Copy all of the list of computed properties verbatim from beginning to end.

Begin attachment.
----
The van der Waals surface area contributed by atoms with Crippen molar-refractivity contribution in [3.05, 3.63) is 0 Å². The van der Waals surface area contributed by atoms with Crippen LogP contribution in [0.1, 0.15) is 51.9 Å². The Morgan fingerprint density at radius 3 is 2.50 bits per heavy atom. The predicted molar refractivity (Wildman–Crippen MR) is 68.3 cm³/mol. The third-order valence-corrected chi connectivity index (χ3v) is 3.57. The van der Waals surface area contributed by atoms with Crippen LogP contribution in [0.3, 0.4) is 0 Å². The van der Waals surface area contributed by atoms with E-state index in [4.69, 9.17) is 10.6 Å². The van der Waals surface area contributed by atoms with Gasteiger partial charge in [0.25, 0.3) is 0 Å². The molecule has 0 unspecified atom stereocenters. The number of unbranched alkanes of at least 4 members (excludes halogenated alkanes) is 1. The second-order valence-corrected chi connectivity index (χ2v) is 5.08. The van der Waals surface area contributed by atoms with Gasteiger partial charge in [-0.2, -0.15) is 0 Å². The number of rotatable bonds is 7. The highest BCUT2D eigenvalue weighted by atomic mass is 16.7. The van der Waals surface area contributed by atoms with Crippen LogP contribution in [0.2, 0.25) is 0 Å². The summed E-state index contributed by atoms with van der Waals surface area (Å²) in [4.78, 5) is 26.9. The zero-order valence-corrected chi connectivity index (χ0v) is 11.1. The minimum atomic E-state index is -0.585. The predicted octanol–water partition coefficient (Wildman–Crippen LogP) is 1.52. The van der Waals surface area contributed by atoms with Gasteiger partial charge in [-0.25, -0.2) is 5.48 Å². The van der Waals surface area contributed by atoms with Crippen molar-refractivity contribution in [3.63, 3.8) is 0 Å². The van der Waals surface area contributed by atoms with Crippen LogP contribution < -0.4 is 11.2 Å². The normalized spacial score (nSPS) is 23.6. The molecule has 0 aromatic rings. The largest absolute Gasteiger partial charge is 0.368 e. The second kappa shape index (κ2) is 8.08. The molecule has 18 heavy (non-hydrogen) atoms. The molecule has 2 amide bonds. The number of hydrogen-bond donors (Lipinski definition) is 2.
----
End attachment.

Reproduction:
The van der Waals surface area contributed by atoms with Crippen molar-refractivity contribution in [3.05, 3.63) is 0 Å². The van der Waals surface area contributed by atoms with Crippen LogP contribution in [0.1, 0.15) is 51.9 Å². The Morgan fingerprint density at radius 3 is 2.50 bits per heavy atom. The predicted molar refractivity (Wildman–Crippen MR) is 68.3 cm³/mol. The third-order valence-corrected chi connectivity index (χ3v) is 3.57. The van der Waals surface area contributed by atoms with Crippen LogP contribution in [0.3, 0.4) is 0 Å². The van der Waals surface area contributed by atoms with E-state index in [4.69, 9.17) is 10.6 Å². The van der Waals surface area contributed by atoms with Gasteiger partial charge in [0.25, 0.3) is 0 Å². The molecule has 0 unspecified atom stereocenters. The number of unbranched alkanes of at least 4 members (excludes halogenated alkanes) is 1. The second-order valence-corrected chi connectivity index (χ2v) is 5.08. The van der Waals surface area contributed by atoms with Gasteiger partial charge in [-0.2, -0.15) is 0 Å². The number of rotatable bonds is 7. The highest BCUT2D eigenvalue weighted by atomic mass is 16.7. The van der Waals surface area contributed by atoms with Crippen LogP contribution in [0.2, 0.25) is 0 Å². The summed E-state index contributed by atoms with van der Waals surface area (Å²) in [4.78, 5) is 26.9. The zero-order valence-corrected chi connectivity index (χ0v) is 11.1. The minimum atomic E-state index is -0.585. The predicted octanol–water partition coefficient (Wildman–Crippen LogP) is 1.52. The van der Waals surface area contributed by atoms with Gasteiger partial charge in [-0.25, -0.2) is 5.48 Å². The van der Waals surface area contributed by atoms with Crippen molar-refractivity contribution in [3.63, 3.8) is 0 Å². The van der Waals surface area contributed by atoms with Crippen LogP contribution < -0.4 is 11.2 Å². The normalized spacial score (nSPS) is 23.6. The molecule has 0 aromatic rings. The largest absolute Gasteiger partial charge is 0.368 e. The second kappa shape index (κ2) is 8.08. The molecule has 18 heavy (non-hydrogen) atoms. The molecule has 2 amide bonds. The number of hydrogen-bond donors (Lipinski definition) is 2.